“I think our top four is going to play a big role and our ability to score big hundreds is going to be important”
Before the match, Lanning had identified Haynes as vital to her side’s title aspirations.
“She’s a very important part of our squad on and off the field,” Lanning said in her pre-match press conference. “For me personally, she’s been incredible and really does make my job a lot easier.
“She comes in in good form. She’s an important part of the team. She’s going to play an important role for us if we are to win this World Cup and I can’t really see her stopping anytime soon, to be honest. She’s fit, she’s strong, she’s playing well, and she’s playing important role for the team. We’ll see what happens after this World Cup but I could see her playing for a long time down the track.”
At 35, Haynes is the oldest member of the Australian squad and had taken three months off last year through a combination of a hamstring injury, interstate travel restrictions and parental leave to be with partner Leah for the birth of their son, Hugo.
She returned to international action during the Ashes series in January, scoring a half-century in the drawn Test – again combining with Lanning for a 169-run first-innings partnership, while her highest ODI score for the series was 31 in the third and final fixture in Melbourne.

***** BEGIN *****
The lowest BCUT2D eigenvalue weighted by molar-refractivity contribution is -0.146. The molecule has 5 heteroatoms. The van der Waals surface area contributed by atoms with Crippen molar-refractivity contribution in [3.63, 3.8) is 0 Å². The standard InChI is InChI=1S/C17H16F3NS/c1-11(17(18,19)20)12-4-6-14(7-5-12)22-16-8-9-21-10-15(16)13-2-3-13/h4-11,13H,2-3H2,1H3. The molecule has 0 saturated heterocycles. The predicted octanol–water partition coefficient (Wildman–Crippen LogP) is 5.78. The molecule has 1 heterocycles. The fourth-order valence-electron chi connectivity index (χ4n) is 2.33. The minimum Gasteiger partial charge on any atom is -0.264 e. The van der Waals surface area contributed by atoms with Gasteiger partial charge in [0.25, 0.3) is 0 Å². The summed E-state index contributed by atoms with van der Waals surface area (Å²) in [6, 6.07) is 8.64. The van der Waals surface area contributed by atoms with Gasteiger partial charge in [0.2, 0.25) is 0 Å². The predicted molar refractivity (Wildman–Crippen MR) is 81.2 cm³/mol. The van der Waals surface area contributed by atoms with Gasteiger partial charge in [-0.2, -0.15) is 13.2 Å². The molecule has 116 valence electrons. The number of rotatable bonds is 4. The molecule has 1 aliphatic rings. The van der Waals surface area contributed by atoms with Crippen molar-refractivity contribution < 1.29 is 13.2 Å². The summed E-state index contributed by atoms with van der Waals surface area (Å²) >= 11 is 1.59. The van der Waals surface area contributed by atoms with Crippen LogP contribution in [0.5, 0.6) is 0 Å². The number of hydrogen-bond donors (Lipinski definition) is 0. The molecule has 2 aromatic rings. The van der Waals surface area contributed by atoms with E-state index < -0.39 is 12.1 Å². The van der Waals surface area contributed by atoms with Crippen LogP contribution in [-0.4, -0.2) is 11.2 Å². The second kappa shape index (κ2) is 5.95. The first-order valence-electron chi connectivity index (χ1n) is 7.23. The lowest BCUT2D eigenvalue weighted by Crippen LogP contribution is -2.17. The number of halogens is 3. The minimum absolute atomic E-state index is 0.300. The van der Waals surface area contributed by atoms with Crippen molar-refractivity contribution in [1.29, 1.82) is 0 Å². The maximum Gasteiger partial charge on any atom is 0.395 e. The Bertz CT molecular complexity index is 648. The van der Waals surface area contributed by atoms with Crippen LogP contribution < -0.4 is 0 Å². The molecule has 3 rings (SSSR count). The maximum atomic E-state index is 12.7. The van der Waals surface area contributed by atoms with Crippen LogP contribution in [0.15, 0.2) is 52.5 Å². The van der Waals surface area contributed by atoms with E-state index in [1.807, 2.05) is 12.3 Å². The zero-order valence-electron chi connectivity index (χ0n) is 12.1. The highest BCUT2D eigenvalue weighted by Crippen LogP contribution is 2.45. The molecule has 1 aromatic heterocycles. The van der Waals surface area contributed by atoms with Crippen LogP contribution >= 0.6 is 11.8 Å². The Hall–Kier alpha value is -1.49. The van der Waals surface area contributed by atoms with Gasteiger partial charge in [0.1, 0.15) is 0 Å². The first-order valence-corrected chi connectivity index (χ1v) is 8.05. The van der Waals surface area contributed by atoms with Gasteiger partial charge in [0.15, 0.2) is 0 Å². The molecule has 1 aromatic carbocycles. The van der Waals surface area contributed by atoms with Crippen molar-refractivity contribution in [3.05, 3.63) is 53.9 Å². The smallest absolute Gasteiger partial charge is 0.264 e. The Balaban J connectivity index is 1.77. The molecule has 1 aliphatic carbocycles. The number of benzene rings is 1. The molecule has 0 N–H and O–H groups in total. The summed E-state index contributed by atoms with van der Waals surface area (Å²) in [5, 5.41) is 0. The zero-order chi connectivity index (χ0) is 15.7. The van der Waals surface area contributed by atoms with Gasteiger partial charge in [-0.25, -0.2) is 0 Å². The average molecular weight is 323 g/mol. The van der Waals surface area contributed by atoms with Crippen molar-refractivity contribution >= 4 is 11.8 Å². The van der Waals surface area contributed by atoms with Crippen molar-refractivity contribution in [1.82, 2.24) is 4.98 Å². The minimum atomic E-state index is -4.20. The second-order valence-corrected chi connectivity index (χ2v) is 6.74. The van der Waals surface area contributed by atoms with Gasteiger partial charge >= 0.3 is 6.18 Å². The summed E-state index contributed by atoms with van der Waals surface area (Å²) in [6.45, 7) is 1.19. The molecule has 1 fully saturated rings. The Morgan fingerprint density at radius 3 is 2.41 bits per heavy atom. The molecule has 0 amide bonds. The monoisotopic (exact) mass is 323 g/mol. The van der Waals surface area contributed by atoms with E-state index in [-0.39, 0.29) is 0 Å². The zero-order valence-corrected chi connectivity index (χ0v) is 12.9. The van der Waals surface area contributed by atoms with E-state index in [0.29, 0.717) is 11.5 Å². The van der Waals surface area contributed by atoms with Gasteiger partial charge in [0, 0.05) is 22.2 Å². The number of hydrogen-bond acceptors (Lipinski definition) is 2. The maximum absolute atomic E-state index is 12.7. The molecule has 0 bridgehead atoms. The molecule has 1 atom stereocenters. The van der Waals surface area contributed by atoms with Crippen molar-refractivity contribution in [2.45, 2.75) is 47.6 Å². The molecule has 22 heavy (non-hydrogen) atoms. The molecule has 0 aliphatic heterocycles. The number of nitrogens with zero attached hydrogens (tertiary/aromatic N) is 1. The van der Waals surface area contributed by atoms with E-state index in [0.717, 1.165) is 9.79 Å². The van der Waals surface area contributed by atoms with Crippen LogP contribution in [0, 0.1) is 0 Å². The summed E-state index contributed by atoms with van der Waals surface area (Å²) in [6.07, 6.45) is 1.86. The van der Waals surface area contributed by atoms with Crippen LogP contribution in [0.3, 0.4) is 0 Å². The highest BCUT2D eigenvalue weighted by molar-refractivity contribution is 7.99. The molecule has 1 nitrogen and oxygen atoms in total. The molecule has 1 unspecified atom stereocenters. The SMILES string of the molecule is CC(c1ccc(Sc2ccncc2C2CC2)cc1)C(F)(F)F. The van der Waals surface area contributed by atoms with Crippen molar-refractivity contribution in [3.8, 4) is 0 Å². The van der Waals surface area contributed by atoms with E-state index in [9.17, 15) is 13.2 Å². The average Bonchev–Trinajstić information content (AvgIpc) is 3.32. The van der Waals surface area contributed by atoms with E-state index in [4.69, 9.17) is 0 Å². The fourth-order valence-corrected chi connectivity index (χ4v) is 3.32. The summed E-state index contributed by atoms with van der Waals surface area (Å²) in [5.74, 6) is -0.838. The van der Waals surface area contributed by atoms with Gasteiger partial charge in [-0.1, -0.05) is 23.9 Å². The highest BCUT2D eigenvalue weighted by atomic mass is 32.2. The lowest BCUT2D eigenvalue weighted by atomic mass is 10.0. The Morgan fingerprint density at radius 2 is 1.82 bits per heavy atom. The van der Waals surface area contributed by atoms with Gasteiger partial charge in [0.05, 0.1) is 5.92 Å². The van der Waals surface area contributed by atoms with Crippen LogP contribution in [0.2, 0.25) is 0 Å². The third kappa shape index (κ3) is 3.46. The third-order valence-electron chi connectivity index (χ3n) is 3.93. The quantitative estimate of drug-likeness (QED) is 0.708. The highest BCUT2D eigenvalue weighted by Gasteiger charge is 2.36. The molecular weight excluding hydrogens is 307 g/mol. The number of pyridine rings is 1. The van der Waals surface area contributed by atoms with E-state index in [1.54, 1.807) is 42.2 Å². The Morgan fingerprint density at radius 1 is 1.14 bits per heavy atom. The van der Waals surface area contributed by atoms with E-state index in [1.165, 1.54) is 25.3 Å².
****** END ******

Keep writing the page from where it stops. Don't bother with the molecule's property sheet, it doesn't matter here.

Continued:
But Haynes was in fine touch as she scored an ODI career-best 130 against England on Saturday, patiently riding out the first half of the innings with wicketkeeper Amy Jones standing up to the stumps almost from the outset as she reached 39 not out off 60 deliveries before she and Lanning began to make the most of having plenty of wickets in hand.
“It’s funny, coming into this game I was probably a little light on runs,” Haynes said. “I didn’t feel out of nick but I was just getting out early, so it’s really nice to make a contribution today. I think our top four is going to play a really big role in this tournament and our ability to go and score big hundreds is going to be really important, particularly on flatter wickets.”
Haynes was almost lost to the sport in her late 20s after dropping out of international reckoning for more than three years. But she was recalled in early 2017 and made vice-captain a year later. Now she is one of Australia’s most experienced players, having played 69 ODIs and 75 T20Is, including six World Cups across both formats.
“I think in tournament play it’s good to have those tight contests and be pushed,” she added. “England certainly did that today and to walk away with the win is obviously a really positive start to our campaign. Our goal is obviously to be a part of the business end and playing finals and those sorts of things. It’s nice to get that first one away.”
Valkerie Baynes is a general editor at ESPNcricinfo